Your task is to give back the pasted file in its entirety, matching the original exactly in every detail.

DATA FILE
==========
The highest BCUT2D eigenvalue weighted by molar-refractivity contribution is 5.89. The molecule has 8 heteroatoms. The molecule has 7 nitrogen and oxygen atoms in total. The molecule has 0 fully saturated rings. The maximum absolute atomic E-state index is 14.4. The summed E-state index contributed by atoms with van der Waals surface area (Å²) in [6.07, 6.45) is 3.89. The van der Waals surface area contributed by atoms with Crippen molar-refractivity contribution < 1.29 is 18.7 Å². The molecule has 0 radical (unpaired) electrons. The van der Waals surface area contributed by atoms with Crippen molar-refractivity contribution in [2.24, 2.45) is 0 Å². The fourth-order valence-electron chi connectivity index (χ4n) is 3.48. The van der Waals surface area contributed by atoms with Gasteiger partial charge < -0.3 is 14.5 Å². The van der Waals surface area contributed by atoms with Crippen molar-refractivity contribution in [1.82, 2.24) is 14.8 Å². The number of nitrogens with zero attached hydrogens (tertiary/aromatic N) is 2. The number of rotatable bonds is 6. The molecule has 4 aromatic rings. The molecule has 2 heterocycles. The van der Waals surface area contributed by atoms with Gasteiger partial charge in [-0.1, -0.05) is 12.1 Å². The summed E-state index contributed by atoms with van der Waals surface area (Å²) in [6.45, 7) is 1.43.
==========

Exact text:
The highest BCUT2D eigenvalue weighted by molar-refractivity contribution is 5.89. The molecule has 8 heteroatoms. The molecule has 7 nitrogen and oxygen atoms in total. The molecule has 0 fully saturated rings. The maximum absolute atomic E-state index is 14.4. The summed E-state index contributed by atoms with van der Waals surface area (Å²) in [6.07, 6.45) is 3.89. The van der Waals surface area contributed by atoms with Crippen molar-refractivity contribution < 1.29 is 18.7 Å². The molecule has 0 radical (unpaired) electrons. The van der Waals surface area contributed by atoms with Crippen molar-refractivity contribution in [2.24, 2.45) is 0 Å². The fourth-order valence-electron chi connectivity index (χ4n) is 3.48. The van der Waals surface area contributed by atoms with Gasteiger partial charge < -0.3 is 14.5 Å². The van der Waals surface area contributed by atoms with Crippen molar-refractivity contribution in [1.82, 2.24) is 14.8 Å². The number of nitrogens with zero attached hydrogens (tertiary/aromatic N) is 2. The number of rotatable bonds is 6. The molecule has 4 aromatic rings. The molecule has 2 heterocycles. The van der Waals surface area contributed by atoms with Gasteiger partial charge in [-0.1, -0.05) is 12.1 Å². The summed E-state index contributed by atoms with van der Waals surface area (Å²) in [6.45, 7) is 1.43.